The main plot of The Quaker City was based on a famous seduction case of 1843 in which a Philadelphian named Singleton Mercer was acquitted after killing Mahlon Heberton, who had enticed Mercer's sister into a house of assignation and allegedly seduced her on a promise of marriage. In his novel, Lippard enriched this real-life tale through multiple ironies. Irony controls the story of Byrnewood Arlington, who, despite the eventual disgust over the seduction of his sister, had actually facilitated the seduction by encouraging and laying a bet on Gustavus Lorrimer's plans for a sexual escapade. Also ironic is that Byrnewood is a seducer in his own right: Annie, the young servant he has impregnated, haunts his mind even as he tracks down and kills his sister's seducer. This sister, Mary Arlington, seems like a conventional heroine but comes close to being the obverse of one: she lies to her parents, gullibly swallows Lorrimer's talk about a pastoral Wyoming home, and at the end croons longingly for her lost "Lorraine," even after he has been exposed as a fraud.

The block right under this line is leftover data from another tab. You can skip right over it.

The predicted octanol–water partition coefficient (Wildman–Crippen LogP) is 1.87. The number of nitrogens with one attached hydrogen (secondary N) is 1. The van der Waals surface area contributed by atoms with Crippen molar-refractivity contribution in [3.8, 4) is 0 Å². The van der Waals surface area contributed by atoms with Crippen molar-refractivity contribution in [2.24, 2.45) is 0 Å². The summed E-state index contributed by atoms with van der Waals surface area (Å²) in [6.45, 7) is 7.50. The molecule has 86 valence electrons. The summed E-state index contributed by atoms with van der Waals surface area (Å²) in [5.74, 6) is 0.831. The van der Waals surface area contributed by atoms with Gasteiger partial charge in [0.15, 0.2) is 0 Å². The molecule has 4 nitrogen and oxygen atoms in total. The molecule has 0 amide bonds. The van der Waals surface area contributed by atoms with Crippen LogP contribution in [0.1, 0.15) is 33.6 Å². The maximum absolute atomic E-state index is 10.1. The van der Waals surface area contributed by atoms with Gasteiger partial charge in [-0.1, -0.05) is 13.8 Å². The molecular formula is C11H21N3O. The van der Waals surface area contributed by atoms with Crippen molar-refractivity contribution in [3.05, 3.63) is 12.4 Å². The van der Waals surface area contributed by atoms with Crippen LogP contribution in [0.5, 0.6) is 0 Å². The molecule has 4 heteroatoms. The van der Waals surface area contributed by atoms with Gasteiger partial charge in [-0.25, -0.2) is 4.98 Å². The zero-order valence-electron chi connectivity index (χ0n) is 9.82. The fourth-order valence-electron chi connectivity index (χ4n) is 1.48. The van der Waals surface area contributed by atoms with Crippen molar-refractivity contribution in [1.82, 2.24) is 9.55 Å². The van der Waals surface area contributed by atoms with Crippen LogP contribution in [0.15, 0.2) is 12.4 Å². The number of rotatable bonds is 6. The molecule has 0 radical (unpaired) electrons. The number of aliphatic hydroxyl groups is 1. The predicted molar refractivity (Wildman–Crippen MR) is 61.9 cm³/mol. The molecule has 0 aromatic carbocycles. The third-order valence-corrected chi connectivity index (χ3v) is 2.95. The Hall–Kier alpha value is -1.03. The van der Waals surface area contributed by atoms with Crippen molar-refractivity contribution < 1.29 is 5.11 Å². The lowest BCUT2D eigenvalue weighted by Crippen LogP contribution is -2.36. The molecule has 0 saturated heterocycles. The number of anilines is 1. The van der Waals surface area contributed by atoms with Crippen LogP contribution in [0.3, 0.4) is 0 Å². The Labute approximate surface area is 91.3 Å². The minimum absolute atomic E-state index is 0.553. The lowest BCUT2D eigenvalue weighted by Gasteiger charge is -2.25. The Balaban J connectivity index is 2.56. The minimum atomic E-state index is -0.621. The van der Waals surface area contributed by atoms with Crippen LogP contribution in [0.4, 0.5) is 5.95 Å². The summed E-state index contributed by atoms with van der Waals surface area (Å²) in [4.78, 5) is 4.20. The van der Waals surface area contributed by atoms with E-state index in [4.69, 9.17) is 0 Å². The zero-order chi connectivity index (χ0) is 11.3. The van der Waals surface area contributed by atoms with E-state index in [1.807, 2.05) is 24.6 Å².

Into this main plot Lippard weaves two others. In one, the beautiful Dora Livingstone, reared in poverty and now married to the wealthy merchant Albert Livingstone, tries to rise even higher socially by taking up with Algernon Fitz-Cowles, who pretends he is an English lord who will give her royal rank. Dora's husband, alerted to her infidelity by Dora's former lover, Luke Harvey, vows revenge, finally poisoning her in his country estate and dying there in a fire. The third plot revolves around a young woman, Mabel, who was the illegitimate daughter of the monstrous pimp Devil-Bug but was raised by the Reverend F. A. T. Pyne (originally Dick Baltzar). The lecherous, hypocritical Pyne drugs Mabel in an effort to rape her, but she is rescued by Devil-Bug, who wants to portray her to the world as the daughter of the rich Livingstone so that she will gain wealth and status. Mabel is temporarily inveigled into becoming the main "priestess" of a cult led by a mad sorcerer, Ravoni, but Devil-Bug frees her; she becomes known to the world as the rich Izole Livingstone, and she marries Luke Harvey.